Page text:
IN THE GARDEN: Stones will fit any garden style – Stillwater News Press
Foundational to any garden is stone. Soil and minerals are essentially broken down rock particles blended with organic matter. Maybe that is why stone easily fits into all styles of landscape design.
Rock or stone – the terms are interchangeable though each conjures up a different feeling. The use of stone given the vast choices of color, texture, and shape creates a versatility that allows one to personalize their living area.
Hardscapes (that part of a landscape that is not plant material) rely on stone to create boundaries and definitions, add color and character and when properly designed make yard maintenance easier.
Drive in any neighborhood and observe the unique way stone is used:
Walkways, may be stone laid upon a base of sand or brick may line a walkway filled with colored gravel or woodchips.
Functional or decorative, dry stacked or mortared, of varying heights, rock is the most popular material for walls or soil retention.
Tree rings and bed borders, accents and focal points; stone has jumped from the rock garden and established itself as a major component in landscape design.
Flat flagstone and blocky ledge stone give an earthy look when local sources of rock are offered. The price of natural stone may be a prohibitive factor for many and keep many from enjoying rock features in their landscapes.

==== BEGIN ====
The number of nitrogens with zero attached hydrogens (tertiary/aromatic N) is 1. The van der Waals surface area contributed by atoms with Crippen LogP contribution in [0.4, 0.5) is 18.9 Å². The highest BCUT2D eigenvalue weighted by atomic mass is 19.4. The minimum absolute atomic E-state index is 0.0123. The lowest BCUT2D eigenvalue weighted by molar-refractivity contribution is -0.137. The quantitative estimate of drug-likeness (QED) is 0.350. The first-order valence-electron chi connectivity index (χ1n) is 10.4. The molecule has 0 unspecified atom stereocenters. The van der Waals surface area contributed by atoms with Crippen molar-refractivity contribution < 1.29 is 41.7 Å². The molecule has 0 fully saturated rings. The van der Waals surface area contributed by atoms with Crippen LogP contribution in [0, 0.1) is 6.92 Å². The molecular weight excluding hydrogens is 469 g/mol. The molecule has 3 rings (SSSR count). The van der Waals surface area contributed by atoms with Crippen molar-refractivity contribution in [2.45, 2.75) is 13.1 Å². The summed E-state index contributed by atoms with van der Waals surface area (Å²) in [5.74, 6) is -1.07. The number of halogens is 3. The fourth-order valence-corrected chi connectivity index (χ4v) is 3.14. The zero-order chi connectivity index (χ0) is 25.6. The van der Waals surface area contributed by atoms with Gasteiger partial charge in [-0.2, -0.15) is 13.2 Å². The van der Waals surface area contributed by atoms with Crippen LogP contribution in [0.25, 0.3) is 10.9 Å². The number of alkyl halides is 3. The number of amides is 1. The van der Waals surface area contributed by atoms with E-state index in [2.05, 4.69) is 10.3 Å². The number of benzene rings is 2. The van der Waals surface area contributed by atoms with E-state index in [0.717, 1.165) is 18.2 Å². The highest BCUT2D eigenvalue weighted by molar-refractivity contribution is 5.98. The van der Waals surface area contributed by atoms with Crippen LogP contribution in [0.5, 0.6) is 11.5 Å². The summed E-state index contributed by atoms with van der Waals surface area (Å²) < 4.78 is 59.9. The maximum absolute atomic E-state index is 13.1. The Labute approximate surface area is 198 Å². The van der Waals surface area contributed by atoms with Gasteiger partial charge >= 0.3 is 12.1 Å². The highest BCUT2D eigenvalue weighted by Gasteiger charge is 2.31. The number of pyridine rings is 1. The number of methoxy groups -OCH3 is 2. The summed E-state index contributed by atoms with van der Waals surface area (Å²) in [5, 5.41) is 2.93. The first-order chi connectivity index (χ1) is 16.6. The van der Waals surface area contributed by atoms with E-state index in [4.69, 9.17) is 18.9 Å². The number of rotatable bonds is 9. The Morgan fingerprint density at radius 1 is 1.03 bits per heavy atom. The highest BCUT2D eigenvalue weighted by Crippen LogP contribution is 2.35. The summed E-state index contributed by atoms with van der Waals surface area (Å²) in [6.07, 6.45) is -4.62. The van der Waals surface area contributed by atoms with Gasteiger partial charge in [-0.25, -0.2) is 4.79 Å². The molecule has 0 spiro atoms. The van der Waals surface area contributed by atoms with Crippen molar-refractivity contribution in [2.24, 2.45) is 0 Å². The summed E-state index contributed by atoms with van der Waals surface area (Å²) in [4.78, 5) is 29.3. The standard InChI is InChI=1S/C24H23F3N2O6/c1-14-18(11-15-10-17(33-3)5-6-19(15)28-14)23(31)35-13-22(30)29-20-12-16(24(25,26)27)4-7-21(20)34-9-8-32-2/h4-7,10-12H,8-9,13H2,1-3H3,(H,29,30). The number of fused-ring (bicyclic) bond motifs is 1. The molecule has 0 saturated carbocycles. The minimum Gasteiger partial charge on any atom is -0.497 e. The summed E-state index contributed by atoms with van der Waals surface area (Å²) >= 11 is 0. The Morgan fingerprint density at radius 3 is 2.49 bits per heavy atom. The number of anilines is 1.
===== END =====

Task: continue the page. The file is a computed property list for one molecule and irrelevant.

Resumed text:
Man-made stone (concrete, pre-cast pavers and retaining wall products) have opened the option of rock to average homeowners. Not only is it affordable, it is relatively easy to install.
Inexperienced in stonework? Begin with a small project. Work with a flowerbed or edge a walkway. Be sure the ground beneath the stone is level. Choose a method that does not require mortar. Allow yourself the freedom to mix and match colors, to adjust the angle of the brick, paver or stone. Try stacking or slanting until you achieve an effect that is pleasing to your senses.
Regardless of the style(s), colors or pattern of stone, certain criteria needs considered before beginning a major project. Foundations and drainage are important in larger undertakings. No one wants a patio with standing water when it rains or a wall that moves. The depth and extent of preparation to a large flat area will differ depending on traffic flow, grade and soil compaction. It may be best to seek the knowledge of an engineer before excavating for a sizable endeavor.
Try Stonescaping: A Guide to Using Stone in Your Garden authored by Jan Kowalczewski Whitner and published by Storey Books. It is a great reference and information source for incorporating rock and stone into your landscape.
Barton has worked with nurseries for more than 20 years. She digs in the dirt in Stillwater. Direct any questions to her, especially about tree selections, by emailing firstname.lastname@example.org
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